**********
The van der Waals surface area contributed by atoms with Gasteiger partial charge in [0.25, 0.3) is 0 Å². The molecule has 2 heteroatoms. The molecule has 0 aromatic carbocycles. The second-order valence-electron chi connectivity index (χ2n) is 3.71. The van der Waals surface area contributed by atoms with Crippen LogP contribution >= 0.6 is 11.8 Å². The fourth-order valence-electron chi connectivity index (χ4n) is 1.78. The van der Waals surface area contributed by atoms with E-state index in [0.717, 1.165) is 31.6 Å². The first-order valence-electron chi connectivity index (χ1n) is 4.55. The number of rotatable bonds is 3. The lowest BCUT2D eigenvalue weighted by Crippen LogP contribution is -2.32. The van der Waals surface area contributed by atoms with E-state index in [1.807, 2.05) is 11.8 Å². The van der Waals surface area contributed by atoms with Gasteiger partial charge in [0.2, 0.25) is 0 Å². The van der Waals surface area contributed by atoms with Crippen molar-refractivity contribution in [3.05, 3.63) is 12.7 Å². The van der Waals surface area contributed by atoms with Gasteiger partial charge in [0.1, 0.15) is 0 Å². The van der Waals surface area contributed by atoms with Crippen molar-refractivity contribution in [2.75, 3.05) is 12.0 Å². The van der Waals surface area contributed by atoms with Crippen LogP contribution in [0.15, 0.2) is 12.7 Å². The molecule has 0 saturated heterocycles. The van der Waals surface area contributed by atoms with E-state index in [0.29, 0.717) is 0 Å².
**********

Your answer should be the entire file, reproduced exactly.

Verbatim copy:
The van der Waals surface area contributed by atoms with Gasteiger partial charge in [0.25, 0.3) is 0 Å². The molecule has 2 heteroatoms. The molecule has 0 aromatic carbocycles. The second-order valence-electron chi connectivity index (χ2n) is 3.71. The van der Waals surface area contributed by atoms with Crippen LogP contribution >= 0.6 is 11.8 Å². The fourth-order valence-electron chi connectivity index (χ4n) is 1.78. The van der Waals surface area contributed by atoms with E-state index in [0.717, 1.165) is 31.6 Å². The first-order valence-electron chi connectivity index (χ1n) is 4.55. The number of rotatable bonds is 3. The lowest BCUT2D eigenvalue weighted by Crippen LogP contribution is -2.32. The van der Waals surface area contributed by atoms with E-state index in [1.807, 2.05) is 11.8 Å². The van der Waals surface area contributed by atoms with Gasteiger partial charge in [0.2, 0.25) is 0 Å². The van der Waals surface area contributed by atoms with Crippen molar-refractivity contribution in [3.05, 3.63) is 12.7 Å². The van der Waals surface area contributed by atoms with Gasteiger partial charge in [0.1, 0.15) is 0 Å². The van der Waals surface area contributed by atoms with Crippen molar-refractivity contribution in [2.75, 3.05) is 12.0 Å². The van der Waals surface area contributed by atoms with Crippen LogP contribution in [0.15, 0.2) is 12.7 Å². The molecule has 0 saturated heterocycles. The van der Waals surface area contributed by atoms with E-state index in [0.29, 0.717) is 0 Å².